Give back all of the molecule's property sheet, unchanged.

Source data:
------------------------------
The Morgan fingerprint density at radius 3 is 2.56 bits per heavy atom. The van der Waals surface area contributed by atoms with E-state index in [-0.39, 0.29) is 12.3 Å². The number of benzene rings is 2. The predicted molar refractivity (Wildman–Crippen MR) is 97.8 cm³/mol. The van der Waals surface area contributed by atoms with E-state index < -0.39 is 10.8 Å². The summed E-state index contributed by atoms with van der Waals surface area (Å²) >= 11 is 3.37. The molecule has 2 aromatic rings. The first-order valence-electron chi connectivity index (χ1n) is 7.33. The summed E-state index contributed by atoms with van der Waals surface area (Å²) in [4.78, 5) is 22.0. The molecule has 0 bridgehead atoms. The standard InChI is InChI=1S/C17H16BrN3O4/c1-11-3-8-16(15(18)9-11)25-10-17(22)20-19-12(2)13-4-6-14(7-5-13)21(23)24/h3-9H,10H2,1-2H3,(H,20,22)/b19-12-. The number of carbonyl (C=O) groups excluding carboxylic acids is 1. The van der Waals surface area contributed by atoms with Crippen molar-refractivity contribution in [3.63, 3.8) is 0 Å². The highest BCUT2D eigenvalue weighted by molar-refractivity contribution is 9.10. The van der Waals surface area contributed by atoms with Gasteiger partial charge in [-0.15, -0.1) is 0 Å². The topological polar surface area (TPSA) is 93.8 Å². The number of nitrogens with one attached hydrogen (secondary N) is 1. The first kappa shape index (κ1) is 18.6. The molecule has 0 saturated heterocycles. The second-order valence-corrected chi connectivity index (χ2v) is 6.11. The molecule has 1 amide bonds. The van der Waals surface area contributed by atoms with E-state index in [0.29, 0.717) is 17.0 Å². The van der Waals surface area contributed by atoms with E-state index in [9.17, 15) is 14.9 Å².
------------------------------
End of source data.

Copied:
The Morgan fingerprint density at radius 3 is 2.56 bits per heavy atom. The van der Waals surface area contributed by atoms with E-state index in [-0.39, 0.29) is 12.3 Å². The number of benzene rings is 2. The predicted molar refractivity (Wildman–Crippen MR) is 97.8 cm³/mol. The van der Waals surface area contributed by atoms with E-state index < -0.39 is 10.8 Å². The summed E-state index contributed by atoms with van der Waals surface area (Å²) >= 11 is 3.37. The molecule has 2 aromatic rings. The first-order valence-electron chi connectivity index (χ1n) is 7.33. The summed E-state index contributed by atoms with van der Waals surface area (Å²) in [4.78, 5) is 22.0. The molecule has 0 bridgehead atoms. The standard InChI is InChI=1S/C17H16BrN3O4/c1-11-3-8-16(15(18)9-11)25-10-17(22)20-19-12(2)13-4-6-14(7-5-13)21(23)24/h3-9H,10H2,1-2H3,(H,20,22)/b19-12-. The number of carbonyl (C=O) groups excluding carboxylic acids is 1. The van der Waals surface area contributed by atoms with Crippen molar-refractivity contribution in [3.63, 3.8) is 0 Å². The highest BCUT2D eigenvalue weighted by molar-refractivity contribution is 9.10. The van der Waals surface area contributed by atoms with Gasteiger partial charge in [-0.15, -0.1) is 0 Å². The topological polar surface area (TPSA) is 93.8 Å². The number of nitrogens with one attached hydrogen (secondary N) is 1. The first kappa shape index (κ1) is 18.6. The molecule has 0 saturated heterocycles. The second-order valence-corrected chi connectivity index (χ2v) is 6.11. The molecule has 1 amide bonds. The van der Waals surface area contributed by atoms with E-state index in [0.29, 0.717) is 17.0 Å². The van der Waals surface area contributed by atoms with E-state index in [9.17, 15) is 14.9 Å².